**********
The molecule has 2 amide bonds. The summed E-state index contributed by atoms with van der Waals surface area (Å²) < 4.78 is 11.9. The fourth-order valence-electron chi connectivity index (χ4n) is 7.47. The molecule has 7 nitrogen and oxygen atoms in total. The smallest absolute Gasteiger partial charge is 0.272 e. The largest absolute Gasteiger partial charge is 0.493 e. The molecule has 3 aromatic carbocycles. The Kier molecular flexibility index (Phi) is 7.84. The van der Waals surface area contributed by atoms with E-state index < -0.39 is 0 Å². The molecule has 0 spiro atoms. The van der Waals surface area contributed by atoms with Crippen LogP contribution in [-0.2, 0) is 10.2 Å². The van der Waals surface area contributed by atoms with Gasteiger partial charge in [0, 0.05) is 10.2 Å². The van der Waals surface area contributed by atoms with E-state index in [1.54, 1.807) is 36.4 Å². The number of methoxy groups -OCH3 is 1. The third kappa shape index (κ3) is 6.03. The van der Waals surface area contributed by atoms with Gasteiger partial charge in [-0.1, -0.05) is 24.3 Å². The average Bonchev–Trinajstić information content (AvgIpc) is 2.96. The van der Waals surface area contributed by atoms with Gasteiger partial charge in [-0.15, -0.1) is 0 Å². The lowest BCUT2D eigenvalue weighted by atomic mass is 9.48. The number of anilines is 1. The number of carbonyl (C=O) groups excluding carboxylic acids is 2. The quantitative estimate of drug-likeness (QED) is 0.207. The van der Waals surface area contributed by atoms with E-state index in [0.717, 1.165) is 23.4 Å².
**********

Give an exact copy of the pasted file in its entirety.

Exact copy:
The molecule has 2 amide bonds. The summed E-state index contributed by atoms with van der Waals surface area (Å²) < 4.78 is 11.9. The fourth-order valence-electron chi connectivity index (χ4n) is 7.47. The molecule has 7 nitrogen and oxygen atoms in total. The smallest absolute Gasteiger partial charge is 0.272 e. The largest absolute Gasteiger partial charge is 0.493 e. The molecule has 3 aromatic carbocycles. The Kier molecular flexibility index (Phi) is 7.84. The van der Waals surface area contributed by atoms with E-state index < -0.39 is 0 Å². The molecule has 0 spiro atoms. The van der Waals surface area contributed by atoms with Crippen LogP contribution in [-0.2, 0) is 10.2 Å². The van der Waals surface area contributed by atoms with Gasteiger partial charge in [0, 0.05) is 10.2 Å². The van der Waals surface area contributed by atoms with E-state index in [1.54, 1.807) is 36.4 Å². The number of methoxy groups -OCH3 is 1. The third kappa shape index (κ3) is 6.03. The van der Waals surface area contributed by atoms with Gasteiger partial charge in [-0.1, -0.05) is 24.3 Å². The average Bonchev–Trinajstić information content (AvgIpc) is 2.96. The van der Waals surface area contributed by atoms with Gasteiger partial charge in [-0.15, -0.1) is 0 Å². The lowest BCUT2D eigenvalue weighted by atomic mass is 9.48. The number of anilines is 1. The number of carbonyl (C=O) groups excluding carboxylic acids is 2. The quantitative estimate of drug-likeness (QED) is 0.207. The van der Waals surface area contributed by atoms with E-state index in [0.717, 1.165) is 23.4 Å².